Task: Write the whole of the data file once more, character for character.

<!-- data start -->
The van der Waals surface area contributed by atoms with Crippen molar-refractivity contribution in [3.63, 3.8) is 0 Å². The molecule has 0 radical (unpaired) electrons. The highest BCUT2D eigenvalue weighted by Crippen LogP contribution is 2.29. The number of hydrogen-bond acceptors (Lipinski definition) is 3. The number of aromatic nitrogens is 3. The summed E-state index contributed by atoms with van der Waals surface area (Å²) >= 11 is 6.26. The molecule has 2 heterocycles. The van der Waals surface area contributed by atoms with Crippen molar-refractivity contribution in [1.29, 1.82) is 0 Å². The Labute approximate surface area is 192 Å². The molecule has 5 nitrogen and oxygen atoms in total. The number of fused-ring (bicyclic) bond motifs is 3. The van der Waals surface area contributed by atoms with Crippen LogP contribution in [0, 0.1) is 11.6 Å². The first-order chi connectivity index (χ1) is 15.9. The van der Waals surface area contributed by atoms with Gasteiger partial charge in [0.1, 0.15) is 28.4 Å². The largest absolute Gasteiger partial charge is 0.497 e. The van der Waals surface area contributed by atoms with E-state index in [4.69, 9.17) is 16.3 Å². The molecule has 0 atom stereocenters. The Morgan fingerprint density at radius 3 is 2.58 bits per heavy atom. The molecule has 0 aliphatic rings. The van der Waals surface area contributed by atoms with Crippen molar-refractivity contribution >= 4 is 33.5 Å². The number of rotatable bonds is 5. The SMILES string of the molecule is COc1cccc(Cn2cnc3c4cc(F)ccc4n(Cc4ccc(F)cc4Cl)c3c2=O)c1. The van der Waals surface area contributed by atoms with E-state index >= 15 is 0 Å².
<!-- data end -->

The van der Waals surface area contributed by atoms with Crippen molar-refractivity contribution in [3.63, 3.8) is 0 Å². The molecule has 0 radical (unpaired) electrons. The highest BCUT2D eigenvalue weighted by Crippen LogP contribution is 2.29. The number of hydrogen-bond acceptors (Lipinski definition) is 3. The number of aromatic nitrogens is 3. The summed E-state index contributed by atoms with van der Waals surface area (Å²) >= 11 is 6.26. The molecule has 2 heterocycles. The van der Waals surface area contributed by atoms with Crippen molar-refractivity contribution in [1.29, 1.82) is 0 Å². The Labute approximate surface area is 192 Å². The molecule has 5 nitrogen and oxygen atoms in total. The number of fused-ring (bicyclic) bond motifs is 3. The van der Waals surface area contributed by atoms with Crippen LogP contribution in [0, 0.1) is 11.6 Å². The first-order chi connectivity index (χ1) is 15.9. The van der Waals surface area contributed by atoms with Gasteiger partial charge in [0.1, 0.15) is 28.4 Å². The largest absolute Gasteiger partial charge is 0.497 e. The van der Waals surface area contributed by atoms with E-state index in [4.69, 9.17) is 16.3 Å². The molecule has 0 atom stereocenters. The Morgan fingerprint density at radius 3 is 2.58 bits per heavy atom. The molecule has 0 aliphatic rings. The van der Waals surface area contributed by atoms with Crippen molar-refractivity contribution >= 4 is 33.5 Å². The number of rotatable bonds is 5. The SMILES string of the molecule is COc1cccc(Cn2cnc3c4cc(F)ccc4n(Cc4ccc(F)cc4Cl)c3c2=O)c1. The van der Waals surface area contributed by atoms with E-state index >= 15 is 0 Å².